Thu Sep 28, 2000 7:32 am
A contoversial problem NO ONE in my class of 30 people got right. (Of course, that depends on how you see the problem)
A jet is flying from Honolulu to San Francisco, a distance of 2400 miles. Traveling through still air, the jet travels at 600 mph. It has a 40 mph tailwind. If the jet has an emergency, after how many hours would it be faster to go on to San Francisco than to turn back to Honolulu?
--------------My logic below-------------
When I did the problem, I assumed that the aircraft was traveling at 600 mph East, and 520 mph west. There are two ways to solve the problem, one with a distance/rate+time ratio and a guess and check way. I guessed and checked and arrived at an answer of 1.853333333... hours or 1/ 113/120 hours. Of course, that was "wrong." It seems like both the book and my "teacher" (who really is just someone who rewrites examples from the book and relies on the answer key heavily) agree that the aircraft is traveling at 640 mph. This could work, but the wording of the problem is tricky. Even more shocking, my teacher has trouble grasping the concept that a tailwind one way turns into a headwind the other way....so at first, she simply divided the distance by speed to arrive at her answer. I quickly alerted her to the wording of the question, and showed her how I arrived at the answer of 2 hours, if we do in fact use 640/560. she is now "discussing the question with other teachers." My question for HTers is....what is your understanding of the problem? Should I get credit for my "wrong" answer? Even though this problem is highly unrealistic and does not incorporate logistical factors, what should the correct answer be?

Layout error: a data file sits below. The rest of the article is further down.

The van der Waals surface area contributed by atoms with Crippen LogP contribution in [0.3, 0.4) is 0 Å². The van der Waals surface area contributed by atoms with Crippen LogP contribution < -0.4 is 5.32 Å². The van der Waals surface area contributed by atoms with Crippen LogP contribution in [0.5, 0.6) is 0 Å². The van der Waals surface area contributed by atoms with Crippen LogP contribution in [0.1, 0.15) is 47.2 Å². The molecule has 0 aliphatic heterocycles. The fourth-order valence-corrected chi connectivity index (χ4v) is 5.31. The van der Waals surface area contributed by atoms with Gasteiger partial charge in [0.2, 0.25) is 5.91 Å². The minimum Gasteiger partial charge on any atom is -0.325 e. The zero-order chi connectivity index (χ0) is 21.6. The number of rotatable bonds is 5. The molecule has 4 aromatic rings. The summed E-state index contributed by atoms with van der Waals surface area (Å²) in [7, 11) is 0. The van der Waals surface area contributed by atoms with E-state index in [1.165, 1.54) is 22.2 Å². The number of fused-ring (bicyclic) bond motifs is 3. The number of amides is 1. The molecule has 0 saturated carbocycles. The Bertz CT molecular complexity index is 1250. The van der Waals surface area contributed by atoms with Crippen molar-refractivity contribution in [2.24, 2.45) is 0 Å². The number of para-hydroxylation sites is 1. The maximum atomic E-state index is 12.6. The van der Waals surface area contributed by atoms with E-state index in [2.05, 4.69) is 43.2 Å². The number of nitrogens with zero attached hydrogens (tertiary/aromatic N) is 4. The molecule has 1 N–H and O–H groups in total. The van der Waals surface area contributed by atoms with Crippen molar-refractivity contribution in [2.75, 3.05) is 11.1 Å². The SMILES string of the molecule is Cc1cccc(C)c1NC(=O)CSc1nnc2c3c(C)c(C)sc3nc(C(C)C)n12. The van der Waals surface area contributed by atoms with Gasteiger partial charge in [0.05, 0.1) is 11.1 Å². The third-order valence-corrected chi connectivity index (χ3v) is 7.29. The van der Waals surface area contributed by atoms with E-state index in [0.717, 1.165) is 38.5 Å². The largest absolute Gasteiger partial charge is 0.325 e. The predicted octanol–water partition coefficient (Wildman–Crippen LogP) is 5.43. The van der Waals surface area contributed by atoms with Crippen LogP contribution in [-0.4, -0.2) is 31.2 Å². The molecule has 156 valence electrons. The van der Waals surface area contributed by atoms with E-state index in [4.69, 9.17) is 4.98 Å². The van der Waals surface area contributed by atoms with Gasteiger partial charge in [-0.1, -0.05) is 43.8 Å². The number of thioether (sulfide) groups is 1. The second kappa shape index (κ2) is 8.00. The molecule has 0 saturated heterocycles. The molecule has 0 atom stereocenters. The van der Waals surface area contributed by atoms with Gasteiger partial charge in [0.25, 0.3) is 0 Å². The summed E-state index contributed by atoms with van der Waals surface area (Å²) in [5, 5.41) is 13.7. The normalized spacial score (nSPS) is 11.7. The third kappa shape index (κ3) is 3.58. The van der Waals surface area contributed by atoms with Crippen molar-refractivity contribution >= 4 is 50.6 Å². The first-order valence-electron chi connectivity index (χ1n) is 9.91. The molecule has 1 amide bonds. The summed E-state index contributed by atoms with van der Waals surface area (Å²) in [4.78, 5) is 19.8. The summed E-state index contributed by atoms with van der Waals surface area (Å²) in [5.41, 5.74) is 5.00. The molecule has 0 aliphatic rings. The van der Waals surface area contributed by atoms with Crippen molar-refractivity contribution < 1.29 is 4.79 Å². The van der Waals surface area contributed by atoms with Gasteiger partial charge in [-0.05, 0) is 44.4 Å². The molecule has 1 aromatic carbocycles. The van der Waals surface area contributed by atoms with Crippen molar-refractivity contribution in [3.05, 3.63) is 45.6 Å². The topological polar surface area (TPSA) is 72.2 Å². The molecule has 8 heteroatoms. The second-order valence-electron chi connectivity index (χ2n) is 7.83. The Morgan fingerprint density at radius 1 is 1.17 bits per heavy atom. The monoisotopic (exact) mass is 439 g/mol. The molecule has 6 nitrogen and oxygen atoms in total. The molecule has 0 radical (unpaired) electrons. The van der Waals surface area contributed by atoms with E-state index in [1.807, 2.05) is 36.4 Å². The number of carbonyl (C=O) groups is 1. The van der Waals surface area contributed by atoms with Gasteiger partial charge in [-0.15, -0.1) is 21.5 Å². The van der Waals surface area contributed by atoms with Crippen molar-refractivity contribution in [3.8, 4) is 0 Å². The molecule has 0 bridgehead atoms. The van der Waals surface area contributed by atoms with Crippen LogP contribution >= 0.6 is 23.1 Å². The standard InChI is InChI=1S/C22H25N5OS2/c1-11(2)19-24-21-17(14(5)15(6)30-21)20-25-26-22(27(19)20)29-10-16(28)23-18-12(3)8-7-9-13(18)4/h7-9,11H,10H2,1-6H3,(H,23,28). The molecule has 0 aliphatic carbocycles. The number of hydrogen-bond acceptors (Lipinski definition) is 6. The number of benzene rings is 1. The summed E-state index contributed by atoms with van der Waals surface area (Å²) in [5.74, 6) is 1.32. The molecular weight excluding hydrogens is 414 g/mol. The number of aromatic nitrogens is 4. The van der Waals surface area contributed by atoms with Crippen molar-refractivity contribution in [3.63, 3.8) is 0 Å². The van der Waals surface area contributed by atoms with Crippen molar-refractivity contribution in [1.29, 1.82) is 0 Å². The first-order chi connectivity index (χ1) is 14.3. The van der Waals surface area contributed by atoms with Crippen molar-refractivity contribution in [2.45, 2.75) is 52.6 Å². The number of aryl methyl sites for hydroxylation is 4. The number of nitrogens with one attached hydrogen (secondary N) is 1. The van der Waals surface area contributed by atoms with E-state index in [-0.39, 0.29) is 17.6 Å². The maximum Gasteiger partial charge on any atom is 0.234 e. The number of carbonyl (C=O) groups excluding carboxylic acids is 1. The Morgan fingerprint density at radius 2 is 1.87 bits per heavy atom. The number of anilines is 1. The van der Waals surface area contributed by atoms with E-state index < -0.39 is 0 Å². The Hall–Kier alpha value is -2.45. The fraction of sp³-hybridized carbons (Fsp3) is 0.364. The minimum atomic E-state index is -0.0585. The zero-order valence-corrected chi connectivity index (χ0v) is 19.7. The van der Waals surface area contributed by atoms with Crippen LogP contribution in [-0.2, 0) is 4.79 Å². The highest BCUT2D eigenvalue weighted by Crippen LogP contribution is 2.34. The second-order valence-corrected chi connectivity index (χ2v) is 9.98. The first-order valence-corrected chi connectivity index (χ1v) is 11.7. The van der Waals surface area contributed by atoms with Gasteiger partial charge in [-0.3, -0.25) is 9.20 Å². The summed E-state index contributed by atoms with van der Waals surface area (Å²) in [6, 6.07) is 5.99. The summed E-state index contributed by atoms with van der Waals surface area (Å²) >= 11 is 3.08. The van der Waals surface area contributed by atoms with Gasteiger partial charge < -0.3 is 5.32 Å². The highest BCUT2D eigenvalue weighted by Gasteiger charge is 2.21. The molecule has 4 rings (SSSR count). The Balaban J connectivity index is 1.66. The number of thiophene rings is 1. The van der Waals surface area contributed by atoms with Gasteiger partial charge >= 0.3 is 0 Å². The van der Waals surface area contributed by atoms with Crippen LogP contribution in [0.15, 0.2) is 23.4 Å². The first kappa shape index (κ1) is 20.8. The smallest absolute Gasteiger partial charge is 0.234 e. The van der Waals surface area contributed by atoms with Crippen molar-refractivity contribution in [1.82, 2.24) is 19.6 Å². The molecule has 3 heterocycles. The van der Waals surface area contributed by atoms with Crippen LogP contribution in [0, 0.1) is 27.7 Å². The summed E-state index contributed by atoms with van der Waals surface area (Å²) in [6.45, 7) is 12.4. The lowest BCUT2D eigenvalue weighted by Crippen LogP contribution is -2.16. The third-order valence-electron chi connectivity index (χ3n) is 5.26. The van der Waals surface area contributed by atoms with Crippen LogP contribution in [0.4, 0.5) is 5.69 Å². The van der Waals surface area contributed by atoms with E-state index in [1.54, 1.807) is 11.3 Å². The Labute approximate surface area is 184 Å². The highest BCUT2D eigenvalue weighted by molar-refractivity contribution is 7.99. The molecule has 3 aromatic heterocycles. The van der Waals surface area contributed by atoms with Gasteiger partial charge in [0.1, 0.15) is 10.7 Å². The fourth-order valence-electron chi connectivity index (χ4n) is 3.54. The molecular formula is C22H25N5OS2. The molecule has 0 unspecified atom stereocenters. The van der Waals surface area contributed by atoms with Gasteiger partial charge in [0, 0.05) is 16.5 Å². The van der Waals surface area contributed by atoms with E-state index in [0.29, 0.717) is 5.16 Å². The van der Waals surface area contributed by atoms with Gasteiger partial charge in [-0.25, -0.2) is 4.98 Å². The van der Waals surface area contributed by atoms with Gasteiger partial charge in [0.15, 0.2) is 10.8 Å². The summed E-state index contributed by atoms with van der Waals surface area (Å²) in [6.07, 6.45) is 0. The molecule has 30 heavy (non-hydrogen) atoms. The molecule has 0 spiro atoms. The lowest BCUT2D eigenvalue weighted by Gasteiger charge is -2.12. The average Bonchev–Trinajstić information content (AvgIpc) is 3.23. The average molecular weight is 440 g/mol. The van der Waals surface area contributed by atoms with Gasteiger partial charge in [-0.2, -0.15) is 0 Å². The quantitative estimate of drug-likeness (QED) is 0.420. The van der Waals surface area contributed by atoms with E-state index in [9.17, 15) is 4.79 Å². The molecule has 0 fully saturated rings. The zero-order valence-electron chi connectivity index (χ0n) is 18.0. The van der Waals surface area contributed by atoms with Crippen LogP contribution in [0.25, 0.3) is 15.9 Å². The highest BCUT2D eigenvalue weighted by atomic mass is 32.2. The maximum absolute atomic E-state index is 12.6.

Thanks in advance for the help.